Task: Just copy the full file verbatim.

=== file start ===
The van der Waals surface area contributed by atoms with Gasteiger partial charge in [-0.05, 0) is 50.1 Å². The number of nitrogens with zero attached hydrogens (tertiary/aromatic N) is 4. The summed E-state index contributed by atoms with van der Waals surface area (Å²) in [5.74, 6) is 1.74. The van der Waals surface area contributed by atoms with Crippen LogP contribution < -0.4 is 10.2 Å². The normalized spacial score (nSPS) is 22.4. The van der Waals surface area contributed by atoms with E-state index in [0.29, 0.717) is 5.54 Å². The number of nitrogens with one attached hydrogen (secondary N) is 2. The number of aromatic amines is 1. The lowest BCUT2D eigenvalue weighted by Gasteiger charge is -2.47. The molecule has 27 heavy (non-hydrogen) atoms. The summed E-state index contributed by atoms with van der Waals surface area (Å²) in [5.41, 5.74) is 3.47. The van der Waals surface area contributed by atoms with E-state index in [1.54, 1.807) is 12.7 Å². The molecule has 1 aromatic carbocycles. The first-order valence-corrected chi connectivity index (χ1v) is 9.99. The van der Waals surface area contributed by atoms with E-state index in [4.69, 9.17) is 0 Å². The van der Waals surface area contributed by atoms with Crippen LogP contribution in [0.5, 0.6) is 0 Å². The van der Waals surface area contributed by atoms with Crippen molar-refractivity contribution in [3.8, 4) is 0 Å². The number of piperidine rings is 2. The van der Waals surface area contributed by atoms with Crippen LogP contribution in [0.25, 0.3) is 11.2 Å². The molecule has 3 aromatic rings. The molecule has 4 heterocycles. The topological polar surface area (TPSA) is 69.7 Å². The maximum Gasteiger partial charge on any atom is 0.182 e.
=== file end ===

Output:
The van der Waals surface area contributed by atoms with Gasteiger partial charge in [-0.05, 0) is 50.1 Å². The number of nitrogens with zero attached hydrogens (tertiary/aromatic N) is 4. The summed E-state index contributed by atoms with van der Waals surface area (Å²) in [5.74, 6) is 1.74. The van der Waals surface area contributed by atoms with Crippen LogP contribution < -0.4 is 10.2 Å². The normalized spacial score (nSPS) is 22.4. The van der Waals surface area contributed by atoms with E-state index in [0.29, 0.717) is 5.54 Å². The number of nitrogens with one attached hydrogen (secondary N) is 2. The number of aromatic amines is 1. The lowest BCUT2D eigenvalue weighted by Gasteiger charge is -2.47. The molecule has 27 heavy (non-hydrogen) atoms. The summed E-state index contributed by atoms with van der Waals surface area (Å²) in [5.41, 5.74) is 3.47. The van der Waals surface area contributed by atoms with E-state index in [1.54, 1.807) is 12.7 Å². The molecule has 1 aromatic carbocycles. The first-order valence-corrected chi connectivity index (χ1v) is 9.99. The van der Waals surface area contributed by atoms with E-state index in [4.69, 9.17) is 0 Å². The van der Waals surface area contributed by atoms with Crippen LogP contribution in [0.5, 0.6) is 0 Å². The van der Waals surface area contributed by atoms with Crippen molar-refractivity contribution in [3.8, 4) is 0 Å². The number of piperidine rings is 2. The van der Waals surface area contributed by atoms with Crippen LogP contribution in [0.25, 0.3) is 11.2 Å². The molecule has 3 aromatic rings. The molecule has 4 heterocycles. The topological polar surface area (TPSA) is 69.7 Å². The maximum Gasteiger partial charge on any atom is 0.182 e.